Structural and functional characterization entails an analytical evaluation that identifies potential differences between the biosimilar candidate and its RP.6,30 Analytical methods typically include an assessment of CQA such as the amino acid sequence, the primary and higher-order protein structure, disulfide bonds, glycan profile, and potential impurities. Multiple precise, accurate, reproducible, and highly sensitive analytical assays are typically used to evaluate the same quality attribute and maximize the potential for detecting differences.36 For example, the use of complementary analytical techniques in series, such as peptide mapping and capillary electrophoresis combined with mass spectrometry, can provide a meaningful and sensitive comparison of the primary amino acid structure of a candidate biosimilar and RP. Any residual uncertainty regarding a demonstration of similarity between a biosimilar and its RP is reduced if the assessment establishes that the results lie within prespecified criteria based on the knowledge of the RP, method capability, and regulatory guidance.32,36,37
Assessment of the candidate biosimilar’s biological activity and mechanism of action follows structural characterization. The goal is to assure the developer that the candidate biosimilar has the same functional activity as its RP. Assays used for functional characterization will depend on the type of molecule, and may include cell-based receptor binding or enzyme kinetics assays. For example, functional assessment of a monoclonal antibody biosimilar candidate involves a clear understanding of the biological effects of the antibody's antigen-binding and complement-binding regions (Online Supplementary Figure S1).25,38 Antibody neutralization and immunogenicity are often mediated via the antigen-binding region. The complement-binding region can impact the PK characteristics, as well as antibody-dependent cell-mediated cytotoxicity and antibody-dependent cellular phagocytosis, both of which are typically important for efficacy.25,38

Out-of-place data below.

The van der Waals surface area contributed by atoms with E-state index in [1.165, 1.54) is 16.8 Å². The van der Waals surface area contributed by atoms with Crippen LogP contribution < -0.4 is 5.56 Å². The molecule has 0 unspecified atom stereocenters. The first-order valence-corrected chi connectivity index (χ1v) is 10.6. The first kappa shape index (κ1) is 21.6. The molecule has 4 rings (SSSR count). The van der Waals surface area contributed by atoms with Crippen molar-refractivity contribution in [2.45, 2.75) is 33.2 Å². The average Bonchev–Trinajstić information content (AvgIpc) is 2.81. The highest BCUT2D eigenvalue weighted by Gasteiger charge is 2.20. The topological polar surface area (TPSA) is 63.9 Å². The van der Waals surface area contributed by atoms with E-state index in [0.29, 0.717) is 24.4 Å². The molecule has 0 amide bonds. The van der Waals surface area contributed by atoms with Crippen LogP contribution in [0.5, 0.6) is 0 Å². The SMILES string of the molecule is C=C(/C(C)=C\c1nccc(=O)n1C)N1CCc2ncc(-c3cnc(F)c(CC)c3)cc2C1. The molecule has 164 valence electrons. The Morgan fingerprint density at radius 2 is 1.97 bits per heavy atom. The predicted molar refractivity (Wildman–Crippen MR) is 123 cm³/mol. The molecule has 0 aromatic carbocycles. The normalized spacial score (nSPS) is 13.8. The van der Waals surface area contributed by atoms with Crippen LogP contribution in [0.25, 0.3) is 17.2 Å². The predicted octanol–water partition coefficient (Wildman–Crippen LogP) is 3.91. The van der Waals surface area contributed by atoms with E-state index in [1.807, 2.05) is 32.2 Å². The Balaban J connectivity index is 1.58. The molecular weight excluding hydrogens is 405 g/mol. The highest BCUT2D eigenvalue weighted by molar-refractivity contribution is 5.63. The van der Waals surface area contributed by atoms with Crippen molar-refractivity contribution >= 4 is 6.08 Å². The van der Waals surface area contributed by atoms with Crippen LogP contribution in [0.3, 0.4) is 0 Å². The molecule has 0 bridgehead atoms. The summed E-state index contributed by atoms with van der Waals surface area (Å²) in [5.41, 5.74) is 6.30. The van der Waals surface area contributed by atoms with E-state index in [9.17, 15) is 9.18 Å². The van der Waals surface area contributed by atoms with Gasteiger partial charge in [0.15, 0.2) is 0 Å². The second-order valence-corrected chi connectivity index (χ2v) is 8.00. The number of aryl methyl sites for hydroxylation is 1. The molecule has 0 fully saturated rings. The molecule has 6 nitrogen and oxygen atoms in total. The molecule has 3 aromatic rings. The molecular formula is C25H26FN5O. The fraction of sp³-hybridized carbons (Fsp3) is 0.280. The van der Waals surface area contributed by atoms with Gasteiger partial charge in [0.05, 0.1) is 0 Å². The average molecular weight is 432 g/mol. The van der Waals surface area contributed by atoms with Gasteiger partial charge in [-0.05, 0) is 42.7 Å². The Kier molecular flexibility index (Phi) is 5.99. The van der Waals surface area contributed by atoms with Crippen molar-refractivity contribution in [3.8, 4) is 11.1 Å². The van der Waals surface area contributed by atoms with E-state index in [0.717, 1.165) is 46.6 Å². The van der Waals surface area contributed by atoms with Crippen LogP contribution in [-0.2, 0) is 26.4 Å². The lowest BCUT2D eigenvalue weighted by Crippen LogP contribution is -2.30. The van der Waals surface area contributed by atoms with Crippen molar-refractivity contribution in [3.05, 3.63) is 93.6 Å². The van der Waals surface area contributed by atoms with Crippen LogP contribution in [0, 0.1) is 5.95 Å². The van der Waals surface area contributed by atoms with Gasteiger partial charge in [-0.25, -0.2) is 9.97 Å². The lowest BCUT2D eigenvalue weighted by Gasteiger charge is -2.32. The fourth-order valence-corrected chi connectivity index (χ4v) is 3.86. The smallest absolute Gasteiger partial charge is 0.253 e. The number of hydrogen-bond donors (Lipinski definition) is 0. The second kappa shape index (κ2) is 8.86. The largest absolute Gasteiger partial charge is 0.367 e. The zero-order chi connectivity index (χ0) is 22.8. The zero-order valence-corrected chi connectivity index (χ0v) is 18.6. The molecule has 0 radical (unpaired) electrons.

Once structural and functional similarity has been demonstrated, non-clinical animal studies may be required to assess the safety of the candidate biosimilar prior to conducting clinical studies in humans. Animal studies are typically used to evaluate toxicology and PK to support the safe use of the proposed biosimilar in human subjects; however, studies have generally shown no unexpected findings of safety or toxicity for either the biosimilar candidate or the respective RP when there are minimal structural and functional differences between the molecules.39 Non-clinical animal studies may be skipped if there are minimal analytical variations between the two molecules or if there is no pharmacologically relevant animal species available.27 For example, animal studies were not conducted in preclinical studies of ABP 959, a candidate biosimilar of eculizumab RP, because its target is specific to human complement protein 5.40 Moreover, non-clinical and clinical data from the RP can be used for modeling and simulation to maximize the value of non-clinical studies. Furthermore, modeling and simulation may be used in the design of more efficient comparative clinical studies, which is of particular importance in the development of biosimilars for rare disease indications.41
The aims of the clinical evaluation are to assess the potential impact of any differences identified during previous steps of the development process and to confirm comparable performance between the candidate biosimilar and the RP. Indeed, the US BPCIA states that an application for a biosimilar must include data from “a clinical study or studies (including an assessment of immunogenicity and pharmacokinetics or pharmacodynamics) that are sufficient to demonstrate safety, purity, and potency in one or more conditions of use for which the reference product is licensed and for which licensure is sought for the biosimilar product”.27